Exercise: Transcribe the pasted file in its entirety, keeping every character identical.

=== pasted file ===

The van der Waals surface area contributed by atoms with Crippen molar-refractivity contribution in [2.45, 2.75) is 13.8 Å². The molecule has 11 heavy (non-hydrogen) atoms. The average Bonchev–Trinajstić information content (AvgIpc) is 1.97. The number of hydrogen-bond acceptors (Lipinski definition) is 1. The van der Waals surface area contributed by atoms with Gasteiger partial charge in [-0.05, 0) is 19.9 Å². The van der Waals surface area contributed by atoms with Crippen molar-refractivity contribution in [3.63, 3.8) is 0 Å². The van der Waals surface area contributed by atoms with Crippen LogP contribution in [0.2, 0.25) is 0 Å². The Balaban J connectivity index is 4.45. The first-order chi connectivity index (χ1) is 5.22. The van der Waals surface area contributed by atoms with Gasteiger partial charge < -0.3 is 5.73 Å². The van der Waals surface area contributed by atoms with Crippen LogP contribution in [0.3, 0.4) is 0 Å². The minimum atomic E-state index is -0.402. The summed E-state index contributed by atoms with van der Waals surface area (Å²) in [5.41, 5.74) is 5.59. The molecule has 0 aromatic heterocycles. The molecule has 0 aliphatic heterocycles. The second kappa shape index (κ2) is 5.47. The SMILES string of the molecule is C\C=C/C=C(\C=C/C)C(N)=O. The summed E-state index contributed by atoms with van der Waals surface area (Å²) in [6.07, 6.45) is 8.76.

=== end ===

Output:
The van der Waals surface area contributed by atoms with Crippen molar-refractivity contribution in [2.45, 2.75) is 13.8 Å². The molecule has 11 heavy (non-hydrogen) atoms. The average Bonchev–Trinajstić information content (AvgIpc) is 1.97. The number of hydrogen-bond acceptors (Lipinski definition) is 1. The van der Waals surface area contributed by atoms with Gasteiger partial charge in [-0.05, 0) is 19.9 Å². The van der Waals surface area contributed by atoms with Crippen molar-refractivity contribution in [3.63, 3.8) is 0 Å². The van der Waals surface area contributed by atoms with Crippen LogP contribution in [0.2, 0.25) is 0 Å². The Balaban J connectivity index is 4.45. The first-order chi connectivity index (χ1) is 5.22. The van der Waals surface area contributed by atoms with Gasteiger partial charge < -0.3 is 5.73 Å². The van der Waals surface area contributed by atoms with Crippen LogP contribution in [0.3, 0.4) is 0 Å². The minimum atomic E-state index is -0.402. The summed E-state index contributed by atoms with van der Waals surface area (Å²) in [5.41, 5.74) is 5.59. The molecule has 0 aromatic heterocycles. The molecule has 0 aliphatic heterocycles. The second kappa shape index (κ2) is 5.47. The SMILES string of the molecule is C\C=C/C=C(\C=C/C)C(N)=O. The summed E-state index contributed by atoms with van der Waals surface area (Å²) in [6.07, 6.45) is 8.76.